What this means is that we need to expose what I call the phoney anti-capitalism of environmentalists and anti-globalisationists. Their apparent hatred for the market is often based on how capitalism creates both a working class, which undermines their own position in the world, and a modern, urban society that they are utterly repelled by. Far from championing a social system that is superior to capitalism, these often privileged greens fantasise about everyone scratching a living off the land and making do with travelling on donkeys or ‘penny farthings’. They have a petit-bourgeois fantasy of the state protecting a peasant economy and a bizarre obsession with reversing the social division of labour so that we all grow our own vegetables and make our own clothes.
As progressives and modernists, we should have no truck with the backward sentiment that poverty and economic drudgery are worthwhile in pursuit of some dubious ‘ethical’ goal. Make no mistake, environmentalists are charlatans, and are potentially dangerous to ordinary people, in the West and especially in the developing world. Progressives have nothing in common with the retrograde, regressive ideas of green politics.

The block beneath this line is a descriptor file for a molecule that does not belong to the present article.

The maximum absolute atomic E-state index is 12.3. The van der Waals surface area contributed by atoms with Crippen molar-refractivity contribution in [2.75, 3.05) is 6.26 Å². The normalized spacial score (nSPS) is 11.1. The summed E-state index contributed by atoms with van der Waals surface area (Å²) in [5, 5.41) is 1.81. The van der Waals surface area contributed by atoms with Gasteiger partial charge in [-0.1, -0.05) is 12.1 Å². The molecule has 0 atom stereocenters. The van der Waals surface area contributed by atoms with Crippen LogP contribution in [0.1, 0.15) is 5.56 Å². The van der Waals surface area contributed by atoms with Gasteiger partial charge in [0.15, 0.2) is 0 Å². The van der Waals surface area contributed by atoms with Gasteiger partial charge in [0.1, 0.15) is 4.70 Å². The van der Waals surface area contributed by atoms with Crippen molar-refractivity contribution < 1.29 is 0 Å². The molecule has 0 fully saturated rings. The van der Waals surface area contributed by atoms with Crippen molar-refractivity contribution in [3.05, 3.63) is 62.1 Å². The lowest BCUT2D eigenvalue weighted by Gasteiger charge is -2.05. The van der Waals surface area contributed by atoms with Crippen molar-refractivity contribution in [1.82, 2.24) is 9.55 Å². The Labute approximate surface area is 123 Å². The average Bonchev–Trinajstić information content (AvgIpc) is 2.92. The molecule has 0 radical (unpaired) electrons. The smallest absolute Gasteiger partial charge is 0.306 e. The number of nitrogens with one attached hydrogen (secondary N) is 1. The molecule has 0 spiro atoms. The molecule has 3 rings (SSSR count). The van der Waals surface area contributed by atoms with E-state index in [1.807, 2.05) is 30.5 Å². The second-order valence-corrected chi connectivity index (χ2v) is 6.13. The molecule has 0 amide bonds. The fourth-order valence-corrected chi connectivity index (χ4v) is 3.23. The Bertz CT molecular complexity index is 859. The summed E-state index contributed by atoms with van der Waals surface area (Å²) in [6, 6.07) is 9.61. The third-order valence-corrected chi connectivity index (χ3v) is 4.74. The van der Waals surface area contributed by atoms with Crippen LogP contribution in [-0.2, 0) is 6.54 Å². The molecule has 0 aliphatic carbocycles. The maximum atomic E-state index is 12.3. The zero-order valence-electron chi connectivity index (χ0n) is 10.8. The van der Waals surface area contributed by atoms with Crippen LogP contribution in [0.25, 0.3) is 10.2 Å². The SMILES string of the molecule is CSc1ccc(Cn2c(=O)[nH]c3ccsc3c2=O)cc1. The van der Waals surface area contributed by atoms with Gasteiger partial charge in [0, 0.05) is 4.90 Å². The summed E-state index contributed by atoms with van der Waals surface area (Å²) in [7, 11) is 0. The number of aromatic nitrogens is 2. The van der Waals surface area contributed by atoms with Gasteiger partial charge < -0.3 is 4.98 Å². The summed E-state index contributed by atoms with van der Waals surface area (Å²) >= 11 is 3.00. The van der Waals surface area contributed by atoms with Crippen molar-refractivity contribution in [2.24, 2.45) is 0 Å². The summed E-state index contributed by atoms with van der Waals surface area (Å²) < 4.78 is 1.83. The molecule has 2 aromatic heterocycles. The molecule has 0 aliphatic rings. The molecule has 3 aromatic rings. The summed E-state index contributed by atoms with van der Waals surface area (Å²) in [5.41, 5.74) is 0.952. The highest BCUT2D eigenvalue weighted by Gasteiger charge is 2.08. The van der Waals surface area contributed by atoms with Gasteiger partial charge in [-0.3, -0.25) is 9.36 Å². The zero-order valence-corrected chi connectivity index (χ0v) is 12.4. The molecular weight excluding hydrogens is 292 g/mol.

What all this means is that the traditional left-versus-right dividing line of the twentieth century has bitten the dust. In fact, the twenty-first century, in the absence of competing visions of society, is best characterised as a pre-political stage in human history. Whether we like or not, the lack of subjective agency anywhere in society creates unchartered territory for those upholding a belief in human emancipation. Even more worrying, when contemporary commentators seem hostile to the progressive aspects of modern society, and indeed the human subject acting on the world at all, making the case for human progress becomes that much more difficult.
The main task of progressives today is to make the case for liberty, prosperity and a human-centred morality. The development of such an outlook is essential before a class-based agency can begin to impact on the world stage.
Neil Davenport is a writer and politics lecturer based in London. He blogs at The Midnight Bell. This article is based on a speech given at the debate ‘Is class struggle out of date?’ at the Ideas for Freedom 2009 conference on Sunday 29 November.
Previously on spiked
Brendan O’Neill looked at why unemployment is no longer a political issue. Patrick Hayes reported on the Visteon factory occupation. Rob Lyons revealed the truth about the unemployment stats. Neil Davenport wondered why there are so many wannabe workers. Dave Hallsworth reflected on leading a major strike in 1982.Or read more at spiked issues British politics and Economy.